Door County’s Wages and Income – A Closer Look

In last week’s Peninsula Pulse (Jan. 30, 2015, v21i05) you read Jim Lundstrom’s story titled “Fixing a Broken System,” which reported on the formation of a public school funding reform group. The third paragraph of Jim’s story began (note that the italics are mine): “The problem with the current funding formula is two-fold for Door County. First, it’s a property-rich but income-poor county …”

Through the years of writing this column I have delved into a variety of Door County’s economic issues, but I don’t think there is any data that is less understood and recognized – to a certain degree within the county and to a larger degree outside the county – than the low-wage structure on the peninsula. And while this is something I have written about in the past, it seems useful to revisit this data, since its impact is felt well beyond the public school funding issue [NOTE that the data presented below is the most recent statistics I could find].

In the 3rd Quarter of 2013 Door County had 14,486 employed individuals earning an average weekly wage of $554 (calculated using “unrounded data”) – Bureau of Labor Statistics news release dated April 16, 2014).

The news release includes this paragraph: “When all 72 counties in Wisconsin were considered, 2 reported average weekly wages less than $500, 17 had wages from $500 to $599, 28 reported wages from $600 to $699, 17 had wages from $700 to $799, and 8 had wages of $800 or more.”
Obviously, Door County’s $554 average weekly wage falls into the bottom 19 of Wisconsin’s 72 counties, but when you dig deeper you find there were only six counties that had a lower average weekly wage in the 3rd quarter of 2013: Bayfield, Burnett, Florence, Iron, Marquette, and Vilas.

Keep in mind that the $554 also represents the gross amount paid to the employee, i.e. before withholding taxes. The amount of withholding can vary of course, depending on the number of exemptions an employee claims, but if we figure a conservative withholding amount of 20 percent, then the average employee is taking home just $443.20 per week. And this translates into just $1,920.53 per month.

There’s one more proviso, though: this data was compiled for the 3rd quarter of 2013, meaning that it covered the months of July, August and September. Therefore it included the two busiest months of the year – for both employment and earnings – in Door County.

The average annual wage, across all industry divisions, in 2012 was just 70.6 percent of the Wisconsin State average – State of Wisconsin Department of Workforce Development, “2013 Door County Economic and Workforce Profile”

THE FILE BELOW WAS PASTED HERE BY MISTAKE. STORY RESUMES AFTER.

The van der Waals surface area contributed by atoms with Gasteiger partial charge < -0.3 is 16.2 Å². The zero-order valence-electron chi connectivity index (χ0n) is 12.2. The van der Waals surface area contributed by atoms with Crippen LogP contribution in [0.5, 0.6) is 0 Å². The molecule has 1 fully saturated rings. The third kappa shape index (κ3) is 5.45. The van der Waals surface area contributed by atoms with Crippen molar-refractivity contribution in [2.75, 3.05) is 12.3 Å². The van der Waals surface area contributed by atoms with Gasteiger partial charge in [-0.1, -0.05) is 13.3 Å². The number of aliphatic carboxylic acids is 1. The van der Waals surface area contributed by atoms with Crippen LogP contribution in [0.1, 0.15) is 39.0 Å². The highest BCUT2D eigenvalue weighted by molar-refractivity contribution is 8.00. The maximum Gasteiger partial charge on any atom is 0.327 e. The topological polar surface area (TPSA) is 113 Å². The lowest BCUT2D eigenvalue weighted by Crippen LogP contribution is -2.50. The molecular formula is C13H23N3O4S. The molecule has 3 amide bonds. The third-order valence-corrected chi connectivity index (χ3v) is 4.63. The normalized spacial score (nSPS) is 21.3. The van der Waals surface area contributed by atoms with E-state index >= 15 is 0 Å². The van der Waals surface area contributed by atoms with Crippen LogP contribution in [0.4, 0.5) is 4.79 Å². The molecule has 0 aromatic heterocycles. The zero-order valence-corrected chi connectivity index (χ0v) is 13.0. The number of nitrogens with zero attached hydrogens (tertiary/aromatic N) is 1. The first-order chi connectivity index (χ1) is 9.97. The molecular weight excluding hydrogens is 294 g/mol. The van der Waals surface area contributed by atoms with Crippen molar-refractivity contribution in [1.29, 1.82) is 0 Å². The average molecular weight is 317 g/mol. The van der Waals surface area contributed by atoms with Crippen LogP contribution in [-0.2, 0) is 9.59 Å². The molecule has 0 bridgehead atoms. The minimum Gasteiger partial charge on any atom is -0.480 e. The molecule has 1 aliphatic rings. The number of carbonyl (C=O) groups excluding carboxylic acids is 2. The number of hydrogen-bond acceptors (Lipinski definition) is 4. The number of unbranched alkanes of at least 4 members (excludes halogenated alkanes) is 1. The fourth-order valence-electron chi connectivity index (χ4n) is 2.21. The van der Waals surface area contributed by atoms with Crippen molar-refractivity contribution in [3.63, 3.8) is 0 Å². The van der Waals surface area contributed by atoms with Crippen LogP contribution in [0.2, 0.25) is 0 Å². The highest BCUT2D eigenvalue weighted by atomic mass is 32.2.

This 8-page report includes a variety of data, but of particular interest is the “Average Annual Wage by Industry Division in 2012” table on page 6. The top line of the table shows that, across all industries, the average annual wage in Wisconsin was $41,985, while the same average annual wage in Door County was $29,642 – just 70.6 percent of the state’s average.

It would be wonderful to report that this is just a one-year aberration. The truth, however, is that – as long as I have been looking at these numbers – Door County’s average annual wage has hovered around the 70 percent of the state average annual wage. As the report says on the same page, “The all industries average annual wage … places Door County in the bottom fifth of all counties in the state…”

The report goes on to state, “ The historic explanation for this disparity has focused on the unique mix of industry subsectors in the county and the differences in the nature of the work.”

The only industry where the Door County average annual wage exceeds the Wisconsin average annual wage is “Leisure & Hospitality” – ibid.
In the same table of information we see that workers in the leisure & hospitality industry in Door County earned $16,071 in 2012 compared to the state average of $15,221, or 105.6 percent of the state average. As you have probably already surmised, however, workers in this industry are the lowest earning among the 11 industries listed in the table.
Obviously, the seasonal nature of the peninsula’s economy plays a role in the annual wages (note that terminology I quoted earlier, “…differences in the nature of the work”) but that doesn’t explain the disparity in all of the industries.

Consider these examples from the table:
• Public Administration: Wisconsin annual average is $42,198 while Door County’s is $26,462 (62.7 percent of state)
• Financial Activities: Wisconsin annual average is $58,493 while Door County’s is $36,551 (62.5 percent of state)
• Manufacturing: Wisconsin annual average is $$52,413 while Door County’s is $44,928 (85.7 percent of state)
Construction: Wisconsin annual average is $51,670 while Door County’s is $38,731 (75 percent of state)

So one takeaway from this information is that, theoretically, most workers in Door County could go elsewhere in the state and earn more money than they earn living in Door County. It’s not quite that simple, of course, but when you combine all the elements I have touched upon, you should realize that our peninsula is, indeed, an “income poor” county. And it has been this way for a very long time.